(Kate Frese/Sports Talk Philly)
The Flyers perpetual struggle to find a franchise goaltender has been tragic at times, and comedic at others.
We have seen promising players like Sergei Bobrovsky traded before hitting his prime, reclamation projects like Steve Mason and Michal Neuvirth fail to reach their potential, and we even saw Michael Leighton, of all players, take the team to a Stanley Cup Final.
In between there were names like Antero Niittymaki, Brian Boucher -- on three different stints -- Roman Cechmanek, John Vanbiesbrouck, and Ilya Bryzgalov. However, none of these players have been able to to lock down the starting goaltender job in the long term for the Orange and Black.
In the coming years, the Flyers should finally solve the seemingly never ending dilemma in net, with arguably the best group of goaltending prospects in the league with Felix Sandstrom, Merrick Madsen, Matej Tomek, Ivan Fedotov, and two-time CHL goaltender of the year Carter Hart.
The Flyers most experienced goaltending prospect, Anthony Stolarz, may be in the full-time plans for the Flyers as soon as next season.
Drafted in the second round of the 2012 Draft, Stolarz has had a varied course to the NHL.
When Stolarz was drafted, he was playing in the NAHL for the Corpus Christi IceRays. After being drafted, he jumped to the collegiate level, playing one season with the University of Nebraska-Omaha.
With playing time hard to find, the following season Stolarz moved to the OHL to play with the London Knights. Stolarz spent two seasons in London where he solidified himself as a solid goalie prospect stopping over 92 percent of the shots he faced over 55 games.
Stolarz would then make the leap to professional hockey, joining the Lehigh Valley Phantoms of the AHL, where he has continued to show promise, adjusting well to the professional level. Stolarz has played 107 games for the Phantoms over the past three seasons, posting a 48-40-11 record, including going 18-9 last season for the Phantoms.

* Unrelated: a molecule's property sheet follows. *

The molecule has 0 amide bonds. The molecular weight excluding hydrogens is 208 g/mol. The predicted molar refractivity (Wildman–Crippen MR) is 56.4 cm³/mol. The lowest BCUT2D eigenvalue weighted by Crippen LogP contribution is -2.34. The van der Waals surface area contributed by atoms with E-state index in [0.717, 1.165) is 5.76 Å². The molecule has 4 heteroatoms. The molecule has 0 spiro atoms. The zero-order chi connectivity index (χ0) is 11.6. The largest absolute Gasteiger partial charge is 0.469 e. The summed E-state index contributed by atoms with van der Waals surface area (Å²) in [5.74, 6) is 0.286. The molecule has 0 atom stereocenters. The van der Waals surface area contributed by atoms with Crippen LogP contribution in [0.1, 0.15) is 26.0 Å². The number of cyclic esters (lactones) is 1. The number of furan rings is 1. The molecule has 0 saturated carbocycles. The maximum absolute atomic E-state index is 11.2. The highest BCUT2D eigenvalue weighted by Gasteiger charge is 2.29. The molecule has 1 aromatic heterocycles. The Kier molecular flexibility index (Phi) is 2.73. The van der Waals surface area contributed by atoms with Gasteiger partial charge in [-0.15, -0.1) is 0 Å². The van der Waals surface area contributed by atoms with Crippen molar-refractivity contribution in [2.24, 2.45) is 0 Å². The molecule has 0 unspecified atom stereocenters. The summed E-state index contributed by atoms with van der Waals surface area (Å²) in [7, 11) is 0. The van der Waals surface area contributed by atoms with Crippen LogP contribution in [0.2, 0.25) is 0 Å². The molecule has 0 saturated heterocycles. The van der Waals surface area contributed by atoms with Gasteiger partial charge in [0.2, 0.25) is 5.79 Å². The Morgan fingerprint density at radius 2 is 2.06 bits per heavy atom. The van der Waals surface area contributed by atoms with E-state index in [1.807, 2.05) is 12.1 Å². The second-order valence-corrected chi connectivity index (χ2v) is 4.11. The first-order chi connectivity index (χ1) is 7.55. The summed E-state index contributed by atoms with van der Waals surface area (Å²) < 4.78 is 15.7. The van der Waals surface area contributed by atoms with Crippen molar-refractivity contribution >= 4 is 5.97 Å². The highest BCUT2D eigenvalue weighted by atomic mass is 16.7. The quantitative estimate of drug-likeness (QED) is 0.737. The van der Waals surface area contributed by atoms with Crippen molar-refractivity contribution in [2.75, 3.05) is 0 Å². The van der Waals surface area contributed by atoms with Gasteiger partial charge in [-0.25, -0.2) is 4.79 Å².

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Stolarz has learned how to win in the pros, and then was on display when he played his first minutes in the NHL this past season. Stolarz played seven games for the Flyers last season, giving the Flyers their best goaltender play of the season, albeit in a small sample size.
Stolarz proved in his seven games that he can play at the NHL level. Whether playing in relief or getting the start, Stolarz showed that his long road to the NHL was worth it. He provided to be a reliable goaltender in his seven games, and given the team's uncertainty at the goalie position entering this season, should be among the players on the final roster.
Neither Mason nor Neuvirth did much to impress last season. Stolarz solidified the back end in a way that the other two struggled to, but again, in a small sample size. Stolarz may have played fewer games, but it is not like he was playing his games rested. Stolarz played frequently for the Phantoms whenever he was sent down, then he would provide stellar play whenever he was called up in the NHL without missing a beat.
Stolarz has a lot of desirable tools for an NHL goalie. He brings mammoth size, standing 6'6" and weighing 210 pounds. He is not flashy, but knows how to play angles to accentuate his size and take away shots similar to Stanley Cup-winning goalie Matt Murray. Stolarz is also comfortable coming out of the net to play the puck.
The 23-year-old from Edison, NJ has done the work, now it is time to see if it paid off. Stolarz may not turn out to be the answer to the Flyers' goalie woes for the long haul, but they will never know what he can be if he does not get more NHL experience. The team was clearly hesitant to put him in games last season, letting Mason play a hefty amount of games without breaks when Neuvirth got injured instead of relieving him with Stolarz. When Stolarz got on the ice, he showed the Flyers that he was ready.
With some games and success under his belt, and an opening behind Neuvirth with Mason not expected to return, the Flyers should stop hesitating with Stolarz and let him enter next season as the team's backup to continue to mature and adjust to life in the NHL.